Øystein Kolsrud kolsrud at gmail.com
Tue Aug 2 20:21:29 CEST 2011

```Hi! I usually use the function 'sized' for this. The function would look
something like this:

myIntGen :: Gen Int
myIntGen = sized \$ \n -> choose (0,f n)

where 'f' is a function that uses the size value to generate an upper value
for your random range. I usually use ^2 or sqrt or something like that
depending on my needs.

Hope it helps!

Best regards, Øystein

On Mon, Jul 25, 2011 at 6:31 AM, Mark Spezzano <mark.spezzano at chariot.net.au
> wrote:

> Hi Kevin,
>
> Thanks for the response. The first part works well with minor
> modifications.
>
> Part 2 is still a bit vague to me. I basically want to "clamp" the Integers
> generated within the Queue to between 0 and some positive number. At present
> they're giving me numbers all over the place (specifically negative number)
>
> Thanks
>
> Mark
>
>
> On 25/07/2011, at 4:44 AM, Kevin Quick wrote:
>
> > On Sun, 24 Jul 2011 07:30:56 -0700, Mark Spezzano <
> mark.spezzano at chariot.net.au> wrote:
> >
> >> Hi all,
> >>
> >> I would appreciate it if someone can point me in the right direction
> with the following problem.
> >>
> >> I'm deliberately implementing a naive Queues packages that uses finite
> paper and the article in The Fun of Programming, but I'm still having some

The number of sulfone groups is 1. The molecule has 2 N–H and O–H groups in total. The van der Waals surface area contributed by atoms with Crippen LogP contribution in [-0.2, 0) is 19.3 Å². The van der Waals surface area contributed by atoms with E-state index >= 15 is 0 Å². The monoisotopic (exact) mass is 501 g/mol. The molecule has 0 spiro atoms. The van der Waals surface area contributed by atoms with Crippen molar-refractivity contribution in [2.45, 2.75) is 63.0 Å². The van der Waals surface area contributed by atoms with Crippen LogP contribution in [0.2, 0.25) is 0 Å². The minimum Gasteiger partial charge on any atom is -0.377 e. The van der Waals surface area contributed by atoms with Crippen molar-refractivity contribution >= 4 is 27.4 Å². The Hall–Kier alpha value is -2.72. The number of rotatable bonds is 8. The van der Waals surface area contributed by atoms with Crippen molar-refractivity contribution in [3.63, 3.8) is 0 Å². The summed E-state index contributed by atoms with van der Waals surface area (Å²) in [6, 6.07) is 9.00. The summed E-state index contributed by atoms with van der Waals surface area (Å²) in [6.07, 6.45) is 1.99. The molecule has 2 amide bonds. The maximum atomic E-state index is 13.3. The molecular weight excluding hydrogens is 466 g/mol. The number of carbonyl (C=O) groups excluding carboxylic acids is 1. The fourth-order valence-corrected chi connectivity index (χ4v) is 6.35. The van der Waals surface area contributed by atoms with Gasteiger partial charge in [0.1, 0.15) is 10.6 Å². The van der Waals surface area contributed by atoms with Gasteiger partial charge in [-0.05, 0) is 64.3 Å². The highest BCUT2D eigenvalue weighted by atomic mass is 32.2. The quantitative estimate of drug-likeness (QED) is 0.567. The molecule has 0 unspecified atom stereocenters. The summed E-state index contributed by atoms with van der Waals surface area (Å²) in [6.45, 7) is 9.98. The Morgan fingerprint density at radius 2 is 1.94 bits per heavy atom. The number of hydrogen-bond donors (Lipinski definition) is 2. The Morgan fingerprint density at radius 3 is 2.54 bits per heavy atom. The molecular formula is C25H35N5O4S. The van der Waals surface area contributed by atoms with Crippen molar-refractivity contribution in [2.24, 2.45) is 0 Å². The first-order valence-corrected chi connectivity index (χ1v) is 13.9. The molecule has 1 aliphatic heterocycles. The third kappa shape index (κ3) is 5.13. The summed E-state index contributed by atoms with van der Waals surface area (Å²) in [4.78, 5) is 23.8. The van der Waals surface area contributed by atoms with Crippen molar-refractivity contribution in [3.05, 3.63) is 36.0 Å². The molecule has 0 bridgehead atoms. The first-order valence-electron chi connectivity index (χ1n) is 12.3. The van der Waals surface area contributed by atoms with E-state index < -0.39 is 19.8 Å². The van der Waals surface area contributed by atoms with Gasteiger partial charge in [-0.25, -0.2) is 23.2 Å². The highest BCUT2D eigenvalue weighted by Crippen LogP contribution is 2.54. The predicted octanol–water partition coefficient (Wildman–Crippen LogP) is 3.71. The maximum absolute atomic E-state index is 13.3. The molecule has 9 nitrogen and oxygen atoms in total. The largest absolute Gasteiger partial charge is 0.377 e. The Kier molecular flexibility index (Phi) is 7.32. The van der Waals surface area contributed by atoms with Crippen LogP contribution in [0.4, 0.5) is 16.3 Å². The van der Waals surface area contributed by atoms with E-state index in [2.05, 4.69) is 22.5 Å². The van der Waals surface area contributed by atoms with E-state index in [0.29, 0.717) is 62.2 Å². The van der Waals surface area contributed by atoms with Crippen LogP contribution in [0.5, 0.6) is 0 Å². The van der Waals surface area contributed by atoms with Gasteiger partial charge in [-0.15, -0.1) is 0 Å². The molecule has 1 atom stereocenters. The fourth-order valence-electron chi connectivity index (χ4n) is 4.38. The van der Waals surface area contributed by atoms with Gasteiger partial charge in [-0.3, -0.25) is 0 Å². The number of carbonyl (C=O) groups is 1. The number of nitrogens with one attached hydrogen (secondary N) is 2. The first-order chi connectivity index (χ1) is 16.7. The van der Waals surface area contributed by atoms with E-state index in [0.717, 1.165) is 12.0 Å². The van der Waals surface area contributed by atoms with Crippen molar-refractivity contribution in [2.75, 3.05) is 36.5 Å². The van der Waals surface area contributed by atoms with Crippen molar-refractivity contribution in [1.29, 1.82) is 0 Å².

> difficulties. Specifically:
> >>
> >> 1. I have a newtype Queue a = Queue [a] and I want to generate Queues of
> random Integers that are also of random size. How do I do this in
> QuickCheck? I guess that  I need to write a generator and then make my
> "Queue a" concrete type an instance of Arbitrary? How?
> >
> > Mark,
> >
> > One of the great things about QuickCheck is that it is automatically
> compositional.
> > What I mean by this is that all you need in your instance is how to form
> a "Queue [a]" given "[a]", because there are already QuickCheck instances
> for forming lists, and as long as a is pretty standard (Integers is fine)
> then there's likely an Arbitrary instance for that as well.
> >
> > So (from my head, not actually tested in GHC):
> >
> > import Control.Applicative
> > import Test.QuickCheck
> >
> > instance Arbitrary Queue where
> >   arbitrary = Queue <\$> arbitrary
> >
> > Then you can use this as:
> >
> > testProperty "length is something" propQInts
> >
> > propQInts t = length t == ....
> >    where types = (t :: Queue Integers)
> >
> > The where clause is a fancy way of specifying what the type of t should
> be without having to express the overall type of propQInts.  You could use a
> more conventional type specification as well.
> >
> >>
> >> 2. If I wanted to specify/constrain the ranges of random Integers
> generated, how would I do this?
> >
> > Probably something like this:
> >
> > instance Arbitrary Queue where
> >    arbitrary = do li <- listOf \$ arbitrary
> >                  lr <- liftM \$ map rangelimit li
> >                  return \$ Queue lr
> >                where rangelimit n = case (n < LOW, n > HIGH) of
> >                                       (True,_) -> LOW
> >                                       (_,True) -> HIGH
> >                                       _ -> n
> >
> >
> >>
> >> 3. If I wanted to specify/constrain the Queue sizes how would I do this?
> >
> > Similar to #2.  Perhaps:
> >
> >   arbitrary = arbitrary >>= (return . Queue . take CNT . listOf)
> >
> >
> > --
> > -KQ
> >
> > _______________________________________________
> >
> >
>
>
> _______________________________________________